A Japanese perspective on organic farming (3)
Further excerpts from Tateno-san's book on organic farming in Japan...
Is organic agriculture a philosophy?
If we are going to say that organic agriculture is not really agriculture as it is practiced today, then what is it? I would like to propose that organic agriculture is a philosophy. “Philosophy” may sound a little too difficult, let’s say by “philosophy” we are talking about a way of life. I think it is possible to say that organic farming is a way of life which transcends the work of “farming” itself. So, what is the organic way of living?
First, it requires moving away from a way of thinking dominated by the principle of competition and human-centeredness, and choosing a path that leads to a life of mutual understanding, a principle of living together, in the symbiosis which is inherent in life.
To really live the life of organic farming, a change of thinking is necessary. Just as our contemporary society is based on modern ideas, so is contemporary agriculture. We cannot simply change our thinking about farming--we need a complete, radical reversal of values in all areas of our lives. If we are not constantly aware and watchful, we will find ourselves carried away in the current of modern society’s principle of competition.
7 shifts of value for an organic way of life
(1) From big to little
Sound thinking tells us that bigger is better. In nearly everything, including agriculture, all things move from small to enormous. But, as E.F. Schumacher writes in Small is Beautiful, and in organic agriculture as well, this value is reversed. For the organic farmer, a small field is preferred over a large one, and in terms of management, small scale is better than large scale.
(2) From more to less
The belief that more is better than less can be attributed to human avarice. Almost anybody desires more of something. When we think of energy and environmental problems caused by this desire, however, it becomes necessary to find the value in less rather than more.
(3) From fast to slow
In today’s society, everything moves quickly. Faster is better. Yet recently, the idea that slow has value has taken root. The concepts of slow food and slow life have led to a reconsideration of values. In the world of organic farming, moving slowly and taking one’s time are very important.
(4) From strong to weak
The notion that the strong win is said to be a pillar of our competitive society. Moreover, in the natural world it is thought that the strongest prevail: the “law of the jungle” dictates that the strong eat and the weak are eaten. However, recent work by ecologists have countered this theory. For the weak of the world, survival is the most important thing, and the weak must rely on others and live in harmony if they are to survive.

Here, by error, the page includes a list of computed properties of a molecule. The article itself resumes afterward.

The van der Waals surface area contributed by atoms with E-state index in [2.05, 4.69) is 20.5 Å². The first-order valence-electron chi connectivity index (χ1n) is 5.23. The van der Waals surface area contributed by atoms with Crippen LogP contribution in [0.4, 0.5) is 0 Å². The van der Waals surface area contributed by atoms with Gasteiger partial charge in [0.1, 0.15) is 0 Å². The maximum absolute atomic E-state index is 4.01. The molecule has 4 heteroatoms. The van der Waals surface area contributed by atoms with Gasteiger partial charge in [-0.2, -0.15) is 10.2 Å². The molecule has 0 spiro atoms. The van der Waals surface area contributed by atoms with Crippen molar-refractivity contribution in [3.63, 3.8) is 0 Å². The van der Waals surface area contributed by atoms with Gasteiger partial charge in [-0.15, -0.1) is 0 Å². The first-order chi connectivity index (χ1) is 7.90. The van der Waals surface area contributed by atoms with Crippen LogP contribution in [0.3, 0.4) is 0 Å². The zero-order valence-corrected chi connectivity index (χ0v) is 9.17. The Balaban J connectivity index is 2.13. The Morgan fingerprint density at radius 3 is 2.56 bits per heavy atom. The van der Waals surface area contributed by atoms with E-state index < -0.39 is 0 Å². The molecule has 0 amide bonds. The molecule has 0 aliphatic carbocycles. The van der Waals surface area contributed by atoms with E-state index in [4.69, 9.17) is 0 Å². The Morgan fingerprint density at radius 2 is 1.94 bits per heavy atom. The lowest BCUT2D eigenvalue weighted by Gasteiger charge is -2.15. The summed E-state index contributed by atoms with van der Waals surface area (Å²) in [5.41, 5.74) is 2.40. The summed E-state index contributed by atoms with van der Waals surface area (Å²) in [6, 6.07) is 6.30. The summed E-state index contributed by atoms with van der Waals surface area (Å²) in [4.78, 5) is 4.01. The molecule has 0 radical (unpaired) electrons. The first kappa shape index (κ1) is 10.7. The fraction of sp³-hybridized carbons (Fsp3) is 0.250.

(5) From new to old
In traditional society, old things were valued, while in the mass production, mass consumption model of full capitalism, value is placed on the new. This excessive, never-ending demand for new things has lead to environmental destruction. In organic farming, old things are valued for the weight of times they’ve been used, for their history.
(6) From pure to mixed
We place high value on “pure,” but when we think about it with the logic of nature, mixed has a better ability to adapt to the environment than pure. Organic farming avoids a monocrop of a single pure variety; many mixed varieties are planted together. The balance of life is important, and nature finds harmony, not discord, in a mix.
(7) From product to process
In contemporary society, we are usually after results, and we are expected to show them in our work. In the worlds of business and sports, value is attached to the final result, not how much effort is made. In agriculture as well, only the final product is accorded value. Whether or not in the process of growing this food, chemicals harmful to the environment were used; whether or not it was grown in a greenhouse or organically produced, the tendency is to place importance only on the final value—the price.
In organic farming, process is more important than product. Even if the product is not good, if the harvest is small, if in the process of making that food, an abundance of life was fostered and raised up, or if many insects could live by eating that food, then the effort was by no means wasted. In fields and rice paddies, the process is to improve rather than plunder the land, to leave the place better and more bountiful, more full of life than before.
Posted by Echigo Farm